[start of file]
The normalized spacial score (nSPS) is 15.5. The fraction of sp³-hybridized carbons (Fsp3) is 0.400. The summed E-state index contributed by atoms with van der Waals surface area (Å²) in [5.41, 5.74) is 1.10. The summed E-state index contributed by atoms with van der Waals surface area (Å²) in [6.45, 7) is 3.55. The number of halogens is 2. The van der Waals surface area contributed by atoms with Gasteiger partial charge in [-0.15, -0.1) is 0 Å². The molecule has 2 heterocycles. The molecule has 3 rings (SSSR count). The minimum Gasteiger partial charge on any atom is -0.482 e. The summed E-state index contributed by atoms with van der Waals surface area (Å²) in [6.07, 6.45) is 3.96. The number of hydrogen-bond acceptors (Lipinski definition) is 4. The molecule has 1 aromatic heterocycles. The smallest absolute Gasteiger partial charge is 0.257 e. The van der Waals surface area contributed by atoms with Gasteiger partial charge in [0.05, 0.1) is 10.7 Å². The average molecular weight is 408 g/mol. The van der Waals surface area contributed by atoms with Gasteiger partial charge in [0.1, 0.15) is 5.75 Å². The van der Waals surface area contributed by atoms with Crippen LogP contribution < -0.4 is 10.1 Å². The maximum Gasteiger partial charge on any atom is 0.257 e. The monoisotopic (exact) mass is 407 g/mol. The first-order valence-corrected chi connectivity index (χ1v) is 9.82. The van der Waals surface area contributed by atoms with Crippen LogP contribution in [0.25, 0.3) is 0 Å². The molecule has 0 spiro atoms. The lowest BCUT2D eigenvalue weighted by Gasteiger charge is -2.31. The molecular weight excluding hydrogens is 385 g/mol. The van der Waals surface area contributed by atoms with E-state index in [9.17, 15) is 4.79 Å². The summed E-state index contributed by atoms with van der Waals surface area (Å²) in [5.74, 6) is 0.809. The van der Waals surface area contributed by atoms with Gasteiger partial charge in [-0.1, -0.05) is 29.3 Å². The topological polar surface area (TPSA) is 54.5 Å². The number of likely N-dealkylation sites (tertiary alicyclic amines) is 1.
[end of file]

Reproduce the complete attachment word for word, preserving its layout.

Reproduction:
The normalized spacial score (nSPS) is 15.5. The fraction of sp³-hybridized carbons (Fsp3) is 0.400. The summed E-state index contributed by atoms with van der Waals surface area (Å²) in [5.41, 5.74) is 1.10. The summed E-state index contributed by atoms with van der Waals surface area (Å²) in [6.45, 7) is 3.55. The number of halogens is 2. The van der Waals surface area contributed by atoms with Gasteiger partial charge in [-0.15, -0.1) is 0 Å². The molecule has 2 heterocycles. The molecule has 3 rings (SSSR count). The minimum Gasteiger partial charge on any atom is -0.482 e. The summed E-state index contributed by atoms with van der Waals surface area (Å²) in [6.07, 6.45) is 3.96. The number of hydrogen-bond acceptors (Lipinski definition) is 4. The molecule has 1 aromatic heterocycles. The smallest absolute Gasteiger partial charge is 0.257 e. The van der Waals surface area contributed by atoms with Gasteiger partial charge in [0.05, 0.1) is 10.7 Å². The average molecular weight is 408 g/mol. The van der Waals surface area contributed by atoms with Gasteiger partial charge in [0.1, 0.15) is 5.75 Å². The van der Waals surface area contributed by atoms with Crippen LogP contribution < -0.4 is 10.1 Å². The maximum Gasteiger partial charge on any atom is 0.257 e. The monoisotopic (exact) mass is 407 g/mol. The first-order valence-corrected chi connectivity index (χ1v) is 9.82. The van der Waals surface area contributed by atoms with Crippen LogP contribution in [0.25, 0.3) is 0 Å². The molecule has 0 spiro atoms. The lowest BCUT2D eigenvalue weighted by Gasteiger charge is -2.31. The molecular weight excluding hydrogens is 385 g/mol. The van der Waals surface area contributed by atoms with E-state index in [9.17, 15) is 4.79 Å². The summed E-state index contributed by atoms with van der Waals surface area (Å²) in [5.74, 6) is 0.809. The van der Waals surface area contributed by atoms with Gasteiger partial charge in [-0.1, -0.05) is 29.3 Å². The topological polar surface area (TPSA) is 54.5 Å². The number of likely N-dealkylation sites (tertiary alicyclic amines) is 1.